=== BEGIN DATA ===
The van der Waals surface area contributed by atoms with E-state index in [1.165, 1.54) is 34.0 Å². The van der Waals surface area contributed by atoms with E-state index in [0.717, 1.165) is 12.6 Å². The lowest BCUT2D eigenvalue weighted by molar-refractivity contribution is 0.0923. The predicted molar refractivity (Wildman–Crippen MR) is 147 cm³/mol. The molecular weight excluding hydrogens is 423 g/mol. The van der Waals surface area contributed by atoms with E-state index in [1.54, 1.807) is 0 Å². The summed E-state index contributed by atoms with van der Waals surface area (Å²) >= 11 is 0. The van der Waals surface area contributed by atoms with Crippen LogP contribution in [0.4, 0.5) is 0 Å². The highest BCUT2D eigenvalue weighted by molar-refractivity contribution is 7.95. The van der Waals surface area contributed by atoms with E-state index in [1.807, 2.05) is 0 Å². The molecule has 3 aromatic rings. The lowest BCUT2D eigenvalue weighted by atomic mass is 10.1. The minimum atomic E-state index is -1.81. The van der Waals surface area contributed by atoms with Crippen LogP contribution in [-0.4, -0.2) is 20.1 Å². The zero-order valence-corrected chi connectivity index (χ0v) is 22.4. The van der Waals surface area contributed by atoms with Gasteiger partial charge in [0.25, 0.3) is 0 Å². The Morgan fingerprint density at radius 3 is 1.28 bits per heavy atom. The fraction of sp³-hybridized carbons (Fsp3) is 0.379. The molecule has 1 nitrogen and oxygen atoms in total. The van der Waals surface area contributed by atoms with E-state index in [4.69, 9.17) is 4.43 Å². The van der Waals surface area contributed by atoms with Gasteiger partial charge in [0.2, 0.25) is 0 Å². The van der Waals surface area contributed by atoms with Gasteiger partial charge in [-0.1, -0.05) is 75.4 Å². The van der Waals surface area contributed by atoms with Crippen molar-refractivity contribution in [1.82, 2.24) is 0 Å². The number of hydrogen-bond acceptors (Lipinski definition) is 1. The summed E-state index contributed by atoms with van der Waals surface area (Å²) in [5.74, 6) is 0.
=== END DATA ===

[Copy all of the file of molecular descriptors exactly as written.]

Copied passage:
The van der Waals surface area contributed by atoms with E-state index in [1.165, 1.54) is 34.0 Å². The van der Waals surface area contributed by atoms with E-state index in [0.717, 1.165) is 12.6 Å². The lowest BCUT2D eigenvalue weighted by molar-refractivity contribution is 0.0923. The predicted molar refractivity (Wildman–Crippen MR) is 147 cm³/mol. The molecular weight excluding hydrogens is 423 g/mol. The van der Waals surface area contributed by atoms with E-state index in [1.54, 1.807) is 0 Å². The summed E-state index contributed by atoms with van der Waals surface area (Å²) >= 11 is 0. The van der Waals surface area contributed by atoms with Crippen LogP contribution in [0.4, 0.5) is 0 Å². The highest BCUT2D eigenvalue weighted by molar-refractivity contribution is 7.95. The van der Waals surface area contributed by atoms with E-state index in [1.807, 2.05) is 0 Å². The molecule has 3 aromatic rings. The lowest BCUT2D eigenvalue weighted by atomic mass is 10.1. The minimum atomic E-state index is -1.81. The van der Waals surface area contributed by atoms with Crippen LogP contribution in [-0.4, -0.2) is 20.1 Å². The zero-order valence-corrected chi connectivity index (χ0v) is 22.4. The van der Waals surface area contributed by atoms with Gasteiger partial charge in [0.25, 0.3) is 0 Å². The Morgan fingerprint density at radius 3 is 1.28 bits per heavy atom. The fraction of sp³-hybridized carbons (Fsp3) is 0.379. The molecule has 1 nitrogen and oxygen atoms in total. The van der Waals surface area contributed by atoms with E-state index in [4.69, 9.17) is 4.43 Å². The van der Waals surface area contributed by atoms with Gasteiger partial charge in [0.2, 0.25) is 0 Å². The van der Waals surface area contributed by atoms with Gasteiger partial charge in [-0.1, -0.05) is 75.4 Å². The van der Waals surface area contributed by atoms with Crippen molar-refractivity contribution in [1.82, 2.24) is 0 Å². The number of hydrogen-bond acceptors (Lipinski definition) is 1. The summed E-state index contributed by atoms with van der Waals surface area (Å²) in [5.74, 6) is 0.